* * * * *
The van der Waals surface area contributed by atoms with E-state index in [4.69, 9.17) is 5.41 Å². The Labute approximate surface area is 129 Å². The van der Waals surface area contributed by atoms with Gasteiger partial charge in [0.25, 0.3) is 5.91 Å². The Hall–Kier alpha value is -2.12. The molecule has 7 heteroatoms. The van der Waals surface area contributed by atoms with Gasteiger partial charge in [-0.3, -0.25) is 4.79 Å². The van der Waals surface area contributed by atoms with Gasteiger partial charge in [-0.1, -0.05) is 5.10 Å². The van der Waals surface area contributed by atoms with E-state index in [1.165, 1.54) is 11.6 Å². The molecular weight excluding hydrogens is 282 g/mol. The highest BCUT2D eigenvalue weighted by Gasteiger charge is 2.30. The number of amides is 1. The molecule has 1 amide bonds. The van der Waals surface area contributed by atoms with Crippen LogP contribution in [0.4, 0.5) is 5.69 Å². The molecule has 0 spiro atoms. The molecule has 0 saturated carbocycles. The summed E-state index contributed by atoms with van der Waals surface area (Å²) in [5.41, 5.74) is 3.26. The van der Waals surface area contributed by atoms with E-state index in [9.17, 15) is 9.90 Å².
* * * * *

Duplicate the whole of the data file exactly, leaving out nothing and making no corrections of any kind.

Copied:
The van der Waals surface area contributed by atoms with E-state index in [4.69, 9.17) is 5.41 Å². The Labute approximate surface area is 129 Å². The van der Waals surface area contributed by atoms with Gasteiger partial charge in [0.25, 0.3) is 5.91 Å². The Hall–Kier alpha value is -2.12. The molecule has 7 heteroatoms. The van der Waals surface area contributed by atoms with Gasteiger partial charge in [-0.3, -0.25) is 4.79 Å². The van der Waals surface area contributed by atoms with Gasteiger partial charge in [-0.1, -0.05) is 5.10 Å². The van der Waals surface area contributed by atoms with E-state index in [1.165, 1.54) is 11.6 Å². The molecular weight excluding hydrogens is 282 g/mol. The highest BCUT2D eigenvalue weighted by Gasteiger charge is 2.30. The number of amides is 1. The molecule has 1 amide bonds. The van der Waals surface area contributed by atoms with Crippen LogP contribution in [0.4, 0.5) is 5.69 Å². The molecule has 0 spiro atoms. The molecule has 0 saturated carbocycles. The summed E-state index contributed by atoms with van der Waals surface area (Å²) in [5.41, 5.74) is 3.26. The van der Waals surface area contributed by atoms with E-state index in [9.17, 15) is 9.90 Å².